A Norwegian word for a concept we all need
An article making the rounds of the internet calls out 7 Cultural Concepts We Don’t Have in the U.S. We’d like to focus on the aspect of outdoor living by picking out Friluftsliv and Shinrin-yoku—and then the bonus indoor Hygge.
“Free air life” … Friluftsliv
Literally translated from Norwegian, Friluftsliv was coined in 1859 to express the benefits to the human mind and spirit of being outside. Practicing Friluftsliv is as easy as being outside in the way that best suits you—a nature walk, a hike, a run, an adventure, a hammock with a book, a porch with a cup of coffee, a dog park with a dog … whatever gets you to get outside is the perfect Friluftsliv!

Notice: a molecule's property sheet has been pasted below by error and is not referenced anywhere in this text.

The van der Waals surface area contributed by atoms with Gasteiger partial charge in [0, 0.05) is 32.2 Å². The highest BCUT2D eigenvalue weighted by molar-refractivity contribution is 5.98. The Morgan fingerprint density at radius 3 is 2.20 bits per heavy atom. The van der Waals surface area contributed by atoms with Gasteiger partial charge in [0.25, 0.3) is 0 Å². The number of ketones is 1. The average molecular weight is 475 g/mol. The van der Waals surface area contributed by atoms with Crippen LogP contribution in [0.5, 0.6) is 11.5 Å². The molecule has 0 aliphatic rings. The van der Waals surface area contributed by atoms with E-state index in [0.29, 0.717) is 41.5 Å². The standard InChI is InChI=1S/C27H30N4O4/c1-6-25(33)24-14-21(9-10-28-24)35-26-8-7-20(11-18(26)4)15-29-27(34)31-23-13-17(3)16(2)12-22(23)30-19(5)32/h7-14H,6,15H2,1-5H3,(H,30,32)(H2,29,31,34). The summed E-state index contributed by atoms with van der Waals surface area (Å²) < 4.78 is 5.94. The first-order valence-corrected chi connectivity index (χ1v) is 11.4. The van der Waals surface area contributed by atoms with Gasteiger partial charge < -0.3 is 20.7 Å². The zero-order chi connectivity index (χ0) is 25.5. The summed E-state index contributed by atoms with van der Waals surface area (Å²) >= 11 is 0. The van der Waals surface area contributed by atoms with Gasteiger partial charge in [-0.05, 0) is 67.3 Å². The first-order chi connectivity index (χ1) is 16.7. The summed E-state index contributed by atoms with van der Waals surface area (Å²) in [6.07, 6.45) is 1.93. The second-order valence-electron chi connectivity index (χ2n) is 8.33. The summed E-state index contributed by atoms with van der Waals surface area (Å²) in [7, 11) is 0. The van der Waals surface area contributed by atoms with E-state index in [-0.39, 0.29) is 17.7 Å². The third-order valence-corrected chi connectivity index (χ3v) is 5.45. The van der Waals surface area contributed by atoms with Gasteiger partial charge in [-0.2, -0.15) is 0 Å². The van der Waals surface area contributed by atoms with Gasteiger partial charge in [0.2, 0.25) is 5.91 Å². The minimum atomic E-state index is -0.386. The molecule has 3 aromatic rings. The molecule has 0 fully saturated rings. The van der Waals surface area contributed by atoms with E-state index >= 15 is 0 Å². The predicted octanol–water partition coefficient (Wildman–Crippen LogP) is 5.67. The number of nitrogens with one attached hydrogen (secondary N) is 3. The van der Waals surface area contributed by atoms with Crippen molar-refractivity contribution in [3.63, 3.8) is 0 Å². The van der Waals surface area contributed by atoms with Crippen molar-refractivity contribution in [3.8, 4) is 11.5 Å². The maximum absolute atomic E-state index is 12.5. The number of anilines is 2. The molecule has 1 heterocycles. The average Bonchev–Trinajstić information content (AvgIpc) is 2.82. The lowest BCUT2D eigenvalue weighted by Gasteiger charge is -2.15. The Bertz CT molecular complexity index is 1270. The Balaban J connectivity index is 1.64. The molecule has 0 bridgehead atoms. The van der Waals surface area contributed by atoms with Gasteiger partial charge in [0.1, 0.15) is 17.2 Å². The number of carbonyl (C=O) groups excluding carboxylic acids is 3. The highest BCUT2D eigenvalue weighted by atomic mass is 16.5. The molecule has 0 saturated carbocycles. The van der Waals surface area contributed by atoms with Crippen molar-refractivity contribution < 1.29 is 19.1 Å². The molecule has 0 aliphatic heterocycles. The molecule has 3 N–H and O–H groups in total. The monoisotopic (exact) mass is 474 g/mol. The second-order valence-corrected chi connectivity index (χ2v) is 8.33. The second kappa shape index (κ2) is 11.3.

Shinrin-yoku means “forest bathing” in Japanese. This idea treats being outside as preventative medicine. And there’s even science behind it: natural allelochemic substances known as phytoncides, which occur in garlic, onion, pine, tea tree, and oak, are scientifically proven to lower blood pressure, relieve stress and boost the growth of cancer-fighting white blood cells. So when you bathe in trees (we recommend NOT bathing in garlic), you help your system.
Say you’re just not the outdoorsy type. Lucky for you, those exceptional happy Danes have a term for you. Hygge is loosely translated at “togetherness,” and “coziness,” referring to a mental state. This is where snuggling into a blanket, sitting by a fire, and enjoying a candlelit dinner all come into play for happiness.